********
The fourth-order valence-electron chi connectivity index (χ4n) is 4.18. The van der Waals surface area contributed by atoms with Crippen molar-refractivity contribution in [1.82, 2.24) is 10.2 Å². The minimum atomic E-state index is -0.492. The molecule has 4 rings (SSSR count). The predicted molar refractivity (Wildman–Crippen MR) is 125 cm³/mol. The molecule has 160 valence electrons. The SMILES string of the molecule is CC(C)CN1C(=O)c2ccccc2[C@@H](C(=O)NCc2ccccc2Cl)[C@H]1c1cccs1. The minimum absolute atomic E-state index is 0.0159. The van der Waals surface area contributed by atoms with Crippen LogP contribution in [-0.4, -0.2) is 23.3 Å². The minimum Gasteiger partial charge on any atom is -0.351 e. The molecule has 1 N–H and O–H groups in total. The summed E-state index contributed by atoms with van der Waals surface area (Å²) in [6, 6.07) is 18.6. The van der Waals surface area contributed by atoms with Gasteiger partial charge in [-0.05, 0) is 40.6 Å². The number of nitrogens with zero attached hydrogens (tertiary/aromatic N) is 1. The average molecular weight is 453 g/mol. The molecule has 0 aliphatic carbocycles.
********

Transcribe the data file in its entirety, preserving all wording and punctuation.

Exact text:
The fourth-order valence-electron chi connectivity index (χ4n) is 4.18. The van der Waals surface area contributed by atoms with Crippen molar-refractivity contribution in [1.82, 2.24) is 10.2 Å². The minimum atomic E-state index is -0.492. The molecule has 4 rings (SSSR count). The predicted molar refractivity (Wildman–Crippen MR) is 125 cm³/mol. The molecule has 160 valence electrons. The SMILES string of the molecule is CC(C)CN1C(=O)c2ccccc2[C@@H](C(=O)NCc2ccccc2Cl)[C@H]1c1cccs1. The minimum absolute atomic E-state index is 0.0159. The van der Waals surface area contributed by atoms with Crippen LogP contribution in [-0.4, -0.2) is 23.3 Å². The minimum Gasteiger partial charge on any atom is -0.351 e. The molecule has 1 N–H and O–H groups in total. The summed E-state index contributed by atoms with van der Waals surface area (Å²) in [6, 6.07) is 18.6. The van der Waals surface area contributed by atoms with Gasteiger partial charge in [-0.05, 0) is 40.6 Å². The number of nitrogens with zero attached hydrogens (tertiary/aromatic N) is 1. The average molecular weight is 453 g/mol. The molecule has 0 aliphatic carbocycles.